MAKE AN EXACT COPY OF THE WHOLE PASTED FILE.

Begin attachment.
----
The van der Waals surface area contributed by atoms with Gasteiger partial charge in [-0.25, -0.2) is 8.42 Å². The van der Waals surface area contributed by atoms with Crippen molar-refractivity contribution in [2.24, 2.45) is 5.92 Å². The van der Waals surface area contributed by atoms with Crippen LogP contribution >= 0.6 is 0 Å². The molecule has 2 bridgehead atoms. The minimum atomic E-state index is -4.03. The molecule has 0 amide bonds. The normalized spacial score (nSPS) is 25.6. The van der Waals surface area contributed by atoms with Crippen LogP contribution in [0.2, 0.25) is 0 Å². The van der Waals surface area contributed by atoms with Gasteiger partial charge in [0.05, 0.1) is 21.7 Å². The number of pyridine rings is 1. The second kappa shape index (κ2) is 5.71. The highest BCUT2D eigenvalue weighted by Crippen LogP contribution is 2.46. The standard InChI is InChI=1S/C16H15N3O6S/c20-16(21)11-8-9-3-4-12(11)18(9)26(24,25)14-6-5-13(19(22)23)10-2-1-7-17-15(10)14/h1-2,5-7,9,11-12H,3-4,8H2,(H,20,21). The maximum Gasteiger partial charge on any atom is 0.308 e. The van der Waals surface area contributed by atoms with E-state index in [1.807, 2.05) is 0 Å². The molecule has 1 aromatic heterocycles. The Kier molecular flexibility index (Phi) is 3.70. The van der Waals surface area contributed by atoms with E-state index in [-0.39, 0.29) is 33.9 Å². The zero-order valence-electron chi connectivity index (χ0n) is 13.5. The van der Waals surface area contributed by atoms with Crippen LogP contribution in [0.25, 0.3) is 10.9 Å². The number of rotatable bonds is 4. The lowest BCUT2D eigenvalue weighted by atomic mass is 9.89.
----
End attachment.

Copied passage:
The van der Waals surface area contributed by atoms with Gasteiger partial charge in [-0.25, -0.2) is 8.42 Å². The van der Waals surface area contributed by atoms with Crippen molar-refractivity contribution in [2.24, 2.45) is 5.92 Å². The van der Waals surface area contributed by atoms with Crippen LogP contribution >= 0.6 is 0 Å². The molecule has 2 bridgehead atoms. The minimum atomic E-state index is -4.03. The molecule has 0 amide bonds. The normalized spacial score (nSPS) is 25.6. The van der Waals surface area contributed by atoms with Crippen LogP contribution in [0.2, 0.25) is 0 Å². The van der Waals surface area contributed by atoms with Gasteiger partial charge in [0.05, 0.1) is 21.7 Å². The number of pyridine rings is 1. The second kappa shape index (κ2) is 5.71. The highest BCUT2D eigenvalue weighted by Crippen LogP contribution is 2.46. The standard InChI is InChI=1S/C16H15N3O6S/c20-16(21)11-8-9-3-4-12(11)18(9)26(24,25)14-6-5-13(19(22)23)10-2-1-7-17-15(10)14/h1-2,5-7,9,11-12H,3-4,8H2,(H,20,21). The maximum Gasteiger partial charge on any atom is 0.308 e. The van der Waals surface area contributed by atoms with E-state index in [1.807, 2.05) is 0 Å². The molecule has 1 aromatic heterocycles. The Kier molecular flexibility index (Phi) is 3.70. The van der Waals surface area contributed by atoms with E-state index in [-0.39, 0.29) is 33.9 Å². The zero-order valence-electron chi connectivity index (χ0n) is 13.5. The van der Waals surface area contributed by atoms with Crippen LogP contribution in [0.25, 0.3) is 10.9 Å². The number of rotatable bonds is 4. The lowest BCUT2D eigenvalue weighted by atomic mass is 9.89.